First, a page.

You can do a lot with a little if you’re smart about it. It takes creativity, effort and planning, but you don’t have to throw quality out the window because your online video budgets are tight. Be realistic with what you want to accomplish, what you are willing to spend, plan ahead, and be efficient. By following these guidelines you will be well on your way to a successful production.
You know that the content and subject of your pieces needs to be important, fulfilling and attractive to your viewers. And you know that you need to produce content in a way that doesn’t have your viewers running for the hills with mistrust.
Here are a few ways to get the most out of your online video budgets.
Meticulously plan your shoot schedule.
Plan your strategy as far ahead as possible.
Focus on Accomplishments, not just your budget.
Take full advantage of “economy of scale”
Quality content takes time and effort. It requires a producer to think about a number of factors from script-writing, location-scouting, talent… the list goes on. Yet there is one single factor that will blow costs through the roof faster than a rabbit with a hot foot: inefficiency.
Get every shot needed in the shortest amount of time, and be painstakingly and meticulously planned before you proceed.
Two days of shooting can cost at least twice as much as one day. With a 30-second TV spot, the cost differences may not mean a lot in the big picture. When you’re purchasing millions of dollars worth of ad space on broadcast television, an extra $50,000 doesn’t look like a giant line item, and may be worth the expense.
With online video budgets, even though the production methods may be the same as a broadcast spot, doubling a budget to get an extra day of shooting is often just not possible. The money isn’t there. Which means two very important things need to happen: you have to get every shot needed in the shortest amount of time, and you need to be painstakingly and meticulously planned before you proceed. A schedule is never a “rough estimate” of time. It’s the be-all-end-all timetable of exactly when things need to happen.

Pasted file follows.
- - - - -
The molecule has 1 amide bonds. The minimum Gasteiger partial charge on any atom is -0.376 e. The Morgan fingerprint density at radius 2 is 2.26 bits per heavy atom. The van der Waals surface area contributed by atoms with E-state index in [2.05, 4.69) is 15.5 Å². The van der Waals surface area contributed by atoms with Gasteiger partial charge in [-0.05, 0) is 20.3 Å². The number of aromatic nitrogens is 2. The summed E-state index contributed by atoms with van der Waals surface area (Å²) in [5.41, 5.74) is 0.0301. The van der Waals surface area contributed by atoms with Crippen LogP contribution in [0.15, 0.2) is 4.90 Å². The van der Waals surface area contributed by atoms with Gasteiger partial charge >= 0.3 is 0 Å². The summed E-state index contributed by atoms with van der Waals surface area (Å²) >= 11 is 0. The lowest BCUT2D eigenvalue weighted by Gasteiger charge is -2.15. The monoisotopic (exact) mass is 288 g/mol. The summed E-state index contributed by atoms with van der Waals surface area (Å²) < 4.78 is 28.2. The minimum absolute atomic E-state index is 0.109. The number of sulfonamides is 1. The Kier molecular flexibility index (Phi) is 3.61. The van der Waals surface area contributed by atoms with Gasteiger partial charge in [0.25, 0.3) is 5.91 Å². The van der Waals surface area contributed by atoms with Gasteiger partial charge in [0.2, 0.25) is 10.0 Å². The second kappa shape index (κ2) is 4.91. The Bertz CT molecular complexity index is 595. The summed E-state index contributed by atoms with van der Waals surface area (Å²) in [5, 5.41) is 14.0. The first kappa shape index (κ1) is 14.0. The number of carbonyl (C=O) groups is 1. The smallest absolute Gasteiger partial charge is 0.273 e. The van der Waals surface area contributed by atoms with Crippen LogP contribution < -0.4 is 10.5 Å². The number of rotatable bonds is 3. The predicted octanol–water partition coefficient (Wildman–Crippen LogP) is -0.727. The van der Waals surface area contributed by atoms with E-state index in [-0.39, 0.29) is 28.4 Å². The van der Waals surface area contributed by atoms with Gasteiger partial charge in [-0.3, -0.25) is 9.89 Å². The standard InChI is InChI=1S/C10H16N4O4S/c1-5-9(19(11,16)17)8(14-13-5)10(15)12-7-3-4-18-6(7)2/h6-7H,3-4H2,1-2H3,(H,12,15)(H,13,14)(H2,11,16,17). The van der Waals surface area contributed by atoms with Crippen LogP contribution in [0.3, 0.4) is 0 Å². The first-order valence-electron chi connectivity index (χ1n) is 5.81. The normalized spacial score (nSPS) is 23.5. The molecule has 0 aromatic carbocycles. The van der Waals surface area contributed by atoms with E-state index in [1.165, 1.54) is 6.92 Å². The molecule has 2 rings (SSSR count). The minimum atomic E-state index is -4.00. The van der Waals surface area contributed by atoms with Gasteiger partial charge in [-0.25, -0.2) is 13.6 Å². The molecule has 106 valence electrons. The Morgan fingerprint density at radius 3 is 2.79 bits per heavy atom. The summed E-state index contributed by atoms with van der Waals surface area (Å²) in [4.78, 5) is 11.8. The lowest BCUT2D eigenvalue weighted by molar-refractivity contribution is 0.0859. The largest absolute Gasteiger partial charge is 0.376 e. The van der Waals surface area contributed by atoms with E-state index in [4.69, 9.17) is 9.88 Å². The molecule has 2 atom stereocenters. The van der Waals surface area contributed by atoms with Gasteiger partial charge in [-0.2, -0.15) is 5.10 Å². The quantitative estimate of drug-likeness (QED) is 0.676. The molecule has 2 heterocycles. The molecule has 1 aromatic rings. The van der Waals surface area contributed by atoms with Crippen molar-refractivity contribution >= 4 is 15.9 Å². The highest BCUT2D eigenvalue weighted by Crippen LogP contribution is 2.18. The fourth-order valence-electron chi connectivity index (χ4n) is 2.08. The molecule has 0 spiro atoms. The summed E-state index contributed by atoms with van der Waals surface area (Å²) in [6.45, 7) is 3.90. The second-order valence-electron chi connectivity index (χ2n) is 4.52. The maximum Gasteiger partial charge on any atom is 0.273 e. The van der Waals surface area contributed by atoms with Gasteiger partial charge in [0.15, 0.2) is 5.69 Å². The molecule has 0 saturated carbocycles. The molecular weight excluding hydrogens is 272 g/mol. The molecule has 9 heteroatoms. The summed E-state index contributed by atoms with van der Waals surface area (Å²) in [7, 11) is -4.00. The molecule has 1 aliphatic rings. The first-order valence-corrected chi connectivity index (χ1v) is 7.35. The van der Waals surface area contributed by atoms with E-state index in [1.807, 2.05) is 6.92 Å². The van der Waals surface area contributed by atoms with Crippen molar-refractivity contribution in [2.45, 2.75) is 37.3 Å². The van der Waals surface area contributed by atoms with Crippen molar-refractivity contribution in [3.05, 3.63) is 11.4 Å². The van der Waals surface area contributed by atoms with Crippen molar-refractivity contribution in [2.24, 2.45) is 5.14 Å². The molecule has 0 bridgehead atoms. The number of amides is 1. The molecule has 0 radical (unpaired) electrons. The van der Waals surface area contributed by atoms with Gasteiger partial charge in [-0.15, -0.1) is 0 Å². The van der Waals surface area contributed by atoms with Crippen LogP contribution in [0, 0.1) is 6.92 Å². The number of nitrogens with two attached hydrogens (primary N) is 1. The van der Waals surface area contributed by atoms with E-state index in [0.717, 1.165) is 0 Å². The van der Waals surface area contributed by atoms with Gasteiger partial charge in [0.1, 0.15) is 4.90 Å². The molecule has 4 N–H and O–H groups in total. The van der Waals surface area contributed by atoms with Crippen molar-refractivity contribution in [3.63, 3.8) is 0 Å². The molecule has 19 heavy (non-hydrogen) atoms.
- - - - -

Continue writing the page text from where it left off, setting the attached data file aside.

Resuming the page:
Plan Your Shoot with Precision
Figuring out how to get what you need done in a short period starts at the brainstorming table. Deciding, after planning your shoot, that you want to squeeze two days into one is a recipe for disaster. You must put a budget on the table right at the start, and design your content and plan with that number in mind. You can adjust accordingly, if need be, and work to find additional budget to get bigger ideas in if they are just too good to pass up. Bigger ideas, usually make it necessary to find new dollars.
Think as big and as wild as you can within your budgetary limitations.
Involve your online video agency as soon as possible in the brainstorming phase. It is critical that somebody who has a sense of what things cost, and how long they take, is thinking ahead about the ideas that are flowing. This doesn’t mean forgo creativity to save a buck. Think as big and as wild as you can within your budgetary limitations. If you only have a few thousand dollars to spend, keep things simple. If you have a few hundred thousand dollars to spend, you can think much bigger.
Plan your Strategy As Far Ahead of time as Possible